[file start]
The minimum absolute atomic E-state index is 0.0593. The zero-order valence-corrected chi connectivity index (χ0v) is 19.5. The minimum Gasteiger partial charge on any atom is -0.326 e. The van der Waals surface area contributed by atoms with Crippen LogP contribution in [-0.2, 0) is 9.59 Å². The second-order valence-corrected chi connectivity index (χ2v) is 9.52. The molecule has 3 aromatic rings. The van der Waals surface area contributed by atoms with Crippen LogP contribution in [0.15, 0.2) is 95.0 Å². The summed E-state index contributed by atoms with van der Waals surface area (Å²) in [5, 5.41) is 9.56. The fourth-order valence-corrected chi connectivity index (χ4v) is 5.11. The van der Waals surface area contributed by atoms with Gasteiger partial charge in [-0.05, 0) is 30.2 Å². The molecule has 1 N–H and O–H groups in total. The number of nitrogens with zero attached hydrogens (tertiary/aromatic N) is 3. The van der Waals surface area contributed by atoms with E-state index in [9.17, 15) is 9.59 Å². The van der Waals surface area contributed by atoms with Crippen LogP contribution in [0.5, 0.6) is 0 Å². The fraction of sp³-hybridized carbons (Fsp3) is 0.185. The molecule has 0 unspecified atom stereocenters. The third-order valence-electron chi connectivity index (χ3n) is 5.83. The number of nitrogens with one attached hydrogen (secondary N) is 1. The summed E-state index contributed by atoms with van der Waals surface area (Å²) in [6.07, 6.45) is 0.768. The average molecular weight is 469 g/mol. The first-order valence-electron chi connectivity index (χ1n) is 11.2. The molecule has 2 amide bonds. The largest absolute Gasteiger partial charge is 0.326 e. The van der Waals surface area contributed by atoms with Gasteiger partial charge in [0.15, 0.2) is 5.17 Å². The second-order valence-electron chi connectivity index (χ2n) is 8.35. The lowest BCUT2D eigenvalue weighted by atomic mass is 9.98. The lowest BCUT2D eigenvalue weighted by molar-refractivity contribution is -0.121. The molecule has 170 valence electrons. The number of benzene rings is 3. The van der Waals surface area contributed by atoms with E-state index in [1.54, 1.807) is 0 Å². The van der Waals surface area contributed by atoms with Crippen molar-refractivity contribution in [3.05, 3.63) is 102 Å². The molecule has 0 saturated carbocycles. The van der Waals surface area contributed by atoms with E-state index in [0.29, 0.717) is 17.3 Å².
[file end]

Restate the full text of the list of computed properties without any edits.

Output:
The minimum absolute atomic E-state index is 0.0593. The zero-order valence-corrected chi connectivity index (χ0v) is 19.5. The minimum Gasteiger partial charge on any atom is -0.326 e. The van der Waals surface area contributed by atoms with Crippen LogP contribution in [-0.2, 0) is 9.59 Å². The second-order valence-corrected chi connectivity index (χ2v) is 9.52. The molecule has 3 aromatic rings. The van der Waals surface area contributed by atoms with Crippen LogP contribution in [0.15, 0.2) is 95.0 Å². The summed E-state index contributed by atoms with van der Waals surface area (Å²) in [5, 5.41) is 9.56. The fourth-order valence-corrected chi connectivity index (χ4v) is 5.11. The van der Waals surface area contributed by atoms with Gasteiger partial charge in [-0.05, 0) is 30.2 Å². The molecule has 1 N–H and O–H groups in total. The number of nitrogens with zero attached hydrogens (tertiary/aromatic N) is 3. The van der Waals surface area contributed by atoms with E-state index in [9.17, 15) is 9.59 Å². The van der Waals surface area contributed by atoms with Crippen LogP contribution in [0.5, 0.6) is 0 Å². The fraction of sp³-hybridized carbons (Fsp3) is 0.185. The molecule has 0 unspecified atom stereocenters. The third-order valence-electron chi connectivity index (χ3n) is 5.83. The number of nitrogens with one attached hydrogen (secondary N) is 1. The summed E-state index contributed by atoms with van der Waals surface area (Å²) in [6.07, 6.45) is 0.768. The average molecular weight is 469 g/mol. The first-order valence-electron chi connectivity index (χ1n) is 11.2. The molecule has 2 amide bonds. The largest absolute Gasteiger partial charge is 0.326 e. The van der Waals surface area contributed by atoms with Gasteiger partial charge in [0.15, 0.2) is 5.17 Å². The second-order valence-electron chi connectivity index (χ2n) is 8.35. The lowest BCUT2D eigenvalue weighted by atomic mass is 9.98. The lowest BCUT2D eigenvalue weighted by molar-refractivity contribution is -0.121. The molecule has 170 valence electrons. The number of benzene rings is 3. The van der Waals surface area contributed by atoms with E-state index in [1.54, 1.807) is 0 Å². The van der Waals surface area contributed by atoms with Crippen molar-refractivity contribution in [3.05, 3.63) is 102 Å². The molecule has 0 saturated carbocycles. The van der Waals surface area contributed by atoms with E-state index in [0.29, 0.717) is 17.3 Å².